How the West was F1
Austin 2014
US Grand Prix
Vettel on pole ahead of inaugural Indian Grand Prix
News
Red Bull
Posted By: James Allen  |  29 Oct 2011   |  3:24 pm GMT  |  108 comments

Sebastian Vettel took his 28th career pole position today equalling the great Juan Manuel Fangio, as Red Bull Racing set a new record for poles in one season with 16. There are still two races to go.

Lewis Hamilton went into qualifying knowing that he would have to go three places back on the grid from where he qualified, following an incident in practice where he ignored waved yellow flags, as did Sergio Perez. Vitaly Petrov carried a five place penalty from the previous race.

The hard tyres are 2 seconds a lap slower than the softs here, so the game for the top five teams was to try to get through Q1 without having to use up a set of soft tyres.

Jenson Button was struggling for grip on the hard tyre and had to use up a set of softs to be sure, this had a knock on effect later in the session when he was limited to one run only. But he knew he was in trouble in Q1 when his fastest time on softs was slower than Vettel’s on the hard tyre.

Williams had looked in real trouble in practice, but Pastor Maldonado managed to get through Q1 a couple of hundredths of a second behind Michael Schumacher.

Kamui Kobayashi was the one to drop out in Q1, his Sauber team decided to only do four flying laps in Q1 and although Sergio Perez did a good lap, Kobayashi was 1.2 seconds slower.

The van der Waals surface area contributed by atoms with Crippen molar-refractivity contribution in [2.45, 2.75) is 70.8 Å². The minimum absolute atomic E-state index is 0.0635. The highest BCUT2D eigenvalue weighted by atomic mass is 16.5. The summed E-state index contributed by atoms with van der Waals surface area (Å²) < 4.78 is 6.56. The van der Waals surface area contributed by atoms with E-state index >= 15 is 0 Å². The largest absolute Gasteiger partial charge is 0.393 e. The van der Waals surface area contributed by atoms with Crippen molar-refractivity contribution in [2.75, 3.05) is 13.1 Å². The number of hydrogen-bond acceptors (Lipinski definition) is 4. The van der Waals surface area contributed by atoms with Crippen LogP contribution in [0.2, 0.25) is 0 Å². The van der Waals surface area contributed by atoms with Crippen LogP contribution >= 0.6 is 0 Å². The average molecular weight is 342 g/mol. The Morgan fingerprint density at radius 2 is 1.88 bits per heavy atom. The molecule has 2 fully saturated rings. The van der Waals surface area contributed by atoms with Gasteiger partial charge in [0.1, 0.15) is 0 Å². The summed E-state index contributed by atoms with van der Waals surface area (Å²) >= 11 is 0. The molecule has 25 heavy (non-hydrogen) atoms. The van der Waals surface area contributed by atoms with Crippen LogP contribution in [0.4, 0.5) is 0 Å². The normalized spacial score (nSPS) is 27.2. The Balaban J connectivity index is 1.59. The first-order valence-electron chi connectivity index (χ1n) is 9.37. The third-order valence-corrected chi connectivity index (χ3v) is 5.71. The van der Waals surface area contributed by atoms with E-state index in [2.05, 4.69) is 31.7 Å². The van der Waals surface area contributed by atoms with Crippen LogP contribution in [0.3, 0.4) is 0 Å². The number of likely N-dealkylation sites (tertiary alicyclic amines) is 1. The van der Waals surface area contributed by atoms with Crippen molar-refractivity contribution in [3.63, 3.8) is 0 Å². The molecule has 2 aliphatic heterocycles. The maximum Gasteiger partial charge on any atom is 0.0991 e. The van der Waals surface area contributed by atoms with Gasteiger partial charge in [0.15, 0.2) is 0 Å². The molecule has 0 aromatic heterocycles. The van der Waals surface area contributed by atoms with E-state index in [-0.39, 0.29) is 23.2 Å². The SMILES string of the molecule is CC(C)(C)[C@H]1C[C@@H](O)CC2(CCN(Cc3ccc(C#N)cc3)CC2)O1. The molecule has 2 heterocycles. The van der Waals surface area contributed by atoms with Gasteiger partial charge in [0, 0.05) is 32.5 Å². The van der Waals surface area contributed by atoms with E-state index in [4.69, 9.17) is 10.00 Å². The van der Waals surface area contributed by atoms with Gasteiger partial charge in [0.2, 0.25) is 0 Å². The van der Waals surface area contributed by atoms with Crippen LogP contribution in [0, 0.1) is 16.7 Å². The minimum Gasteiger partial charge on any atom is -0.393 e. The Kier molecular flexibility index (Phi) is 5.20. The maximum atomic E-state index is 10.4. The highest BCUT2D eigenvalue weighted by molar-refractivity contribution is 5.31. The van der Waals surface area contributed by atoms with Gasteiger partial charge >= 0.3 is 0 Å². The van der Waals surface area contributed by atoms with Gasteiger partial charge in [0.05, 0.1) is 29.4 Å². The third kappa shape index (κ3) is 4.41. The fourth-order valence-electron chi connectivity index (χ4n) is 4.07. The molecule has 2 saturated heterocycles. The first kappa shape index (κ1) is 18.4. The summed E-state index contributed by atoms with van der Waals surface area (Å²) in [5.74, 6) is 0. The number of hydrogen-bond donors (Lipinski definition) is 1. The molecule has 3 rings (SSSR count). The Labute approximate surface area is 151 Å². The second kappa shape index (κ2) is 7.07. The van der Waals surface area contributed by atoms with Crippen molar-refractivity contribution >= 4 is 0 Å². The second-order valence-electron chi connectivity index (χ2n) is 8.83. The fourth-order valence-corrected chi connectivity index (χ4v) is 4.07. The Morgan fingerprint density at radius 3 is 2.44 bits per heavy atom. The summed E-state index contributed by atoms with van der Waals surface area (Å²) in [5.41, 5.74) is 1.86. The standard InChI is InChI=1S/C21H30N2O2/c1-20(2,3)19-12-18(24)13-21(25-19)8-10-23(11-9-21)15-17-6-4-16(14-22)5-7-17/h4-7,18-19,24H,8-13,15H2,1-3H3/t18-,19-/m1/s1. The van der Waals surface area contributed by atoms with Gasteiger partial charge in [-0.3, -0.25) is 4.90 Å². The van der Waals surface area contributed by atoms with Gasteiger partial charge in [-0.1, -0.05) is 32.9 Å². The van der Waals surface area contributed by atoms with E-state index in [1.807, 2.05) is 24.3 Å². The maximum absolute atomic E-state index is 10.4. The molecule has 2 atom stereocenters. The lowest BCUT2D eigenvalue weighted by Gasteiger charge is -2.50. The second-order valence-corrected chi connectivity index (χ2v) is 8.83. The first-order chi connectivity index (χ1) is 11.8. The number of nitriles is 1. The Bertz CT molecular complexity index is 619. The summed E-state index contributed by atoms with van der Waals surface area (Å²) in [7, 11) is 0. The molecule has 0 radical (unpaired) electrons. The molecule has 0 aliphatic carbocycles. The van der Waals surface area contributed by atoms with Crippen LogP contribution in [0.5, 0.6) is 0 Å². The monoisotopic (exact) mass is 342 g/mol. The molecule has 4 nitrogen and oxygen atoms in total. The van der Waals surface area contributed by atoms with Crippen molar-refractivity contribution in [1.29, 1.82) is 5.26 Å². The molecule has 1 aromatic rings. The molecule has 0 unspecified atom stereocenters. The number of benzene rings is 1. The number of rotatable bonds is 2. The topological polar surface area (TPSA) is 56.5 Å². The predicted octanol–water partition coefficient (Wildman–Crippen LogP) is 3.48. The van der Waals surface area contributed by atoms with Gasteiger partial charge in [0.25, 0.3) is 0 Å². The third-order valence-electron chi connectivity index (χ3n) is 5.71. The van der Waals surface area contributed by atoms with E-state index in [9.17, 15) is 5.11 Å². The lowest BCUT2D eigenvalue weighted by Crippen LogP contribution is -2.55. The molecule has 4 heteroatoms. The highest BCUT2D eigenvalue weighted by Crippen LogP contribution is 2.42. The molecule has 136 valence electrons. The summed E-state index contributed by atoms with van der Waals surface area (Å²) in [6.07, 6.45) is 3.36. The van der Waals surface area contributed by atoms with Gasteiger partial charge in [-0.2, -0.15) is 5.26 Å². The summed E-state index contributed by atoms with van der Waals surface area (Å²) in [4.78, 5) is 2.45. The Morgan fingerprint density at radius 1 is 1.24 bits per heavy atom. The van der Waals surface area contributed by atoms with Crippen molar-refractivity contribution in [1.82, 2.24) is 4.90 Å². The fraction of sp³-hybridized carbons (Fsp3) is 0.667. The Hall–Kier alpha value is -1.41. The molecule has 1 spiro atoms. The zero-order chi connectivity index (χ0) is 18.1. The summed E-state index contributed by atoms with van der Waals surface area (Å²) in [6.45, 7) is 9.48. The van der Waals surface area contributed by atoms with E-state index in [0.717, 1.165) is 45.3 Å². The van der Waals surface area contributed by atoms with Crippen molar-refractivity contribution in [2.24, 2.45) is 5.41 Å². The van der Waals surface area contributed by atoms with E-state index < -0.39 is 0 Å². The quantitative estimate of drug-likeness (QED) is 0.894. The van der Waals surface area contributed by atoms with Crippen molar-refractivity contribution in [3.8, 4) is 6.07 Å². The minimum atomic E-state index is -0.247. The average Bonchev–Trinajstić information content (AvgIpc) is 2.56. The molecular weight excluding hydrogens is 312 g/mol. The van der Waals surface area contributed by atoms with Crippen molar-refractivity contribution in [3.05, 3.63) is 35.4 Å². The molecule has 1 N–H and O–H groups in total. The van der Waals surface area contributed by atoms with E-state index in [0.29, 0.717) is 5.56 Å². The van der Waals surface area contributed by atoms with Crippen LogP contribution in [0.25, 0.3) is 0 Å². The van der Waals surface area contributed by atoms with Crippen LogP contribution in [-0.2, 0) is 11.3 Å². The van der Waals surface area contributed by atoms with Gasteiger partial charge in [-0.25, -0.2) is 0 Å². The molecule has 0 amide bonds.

Although he has qualified 17th three times this season, this was only the second time he’d dropped out in Q1.

In Q2 Vettel enjoyed an even better advantage over McLaren on the soft tyre.

Meanwhile Toro Rosso looked competitive, the updates on the blown floor and engine maps from Ferrari making a difference in challenging the Force India cars.

Eliminated in Q2 were Petrov, Schumacher, who has only made it into Q3 on seven occasions this year, Di Resta, Maldonado, Senna, Barrichello and Perez.

In Q3, Hamilton was very close after the first runs, but aborted his second run and ended up 3/10ths of a second behind Vettel, which he was quite pleased with, “To be able to split the Red Bulls on qualifying pace is something that everybody in the team should feel proud about. In fact, I’ve been really happy with my qualifying performance throughout the whole year – it’s been getting more and more consistent.” This is true, since Silverstone, he has no qualified lower than fourth and has been mostly second or third.

Alonso did well to get ahead of Button who was struggling for grip, while Adrian Sutil put a smile on Indian faces with 8th place in the Force India car. For the second race in a row Michael Schumacher suffered from a tyre vibration. Team boss Ross Brawn explained that the Mercedes tyre balancing unit didn’t make it through Indian customs.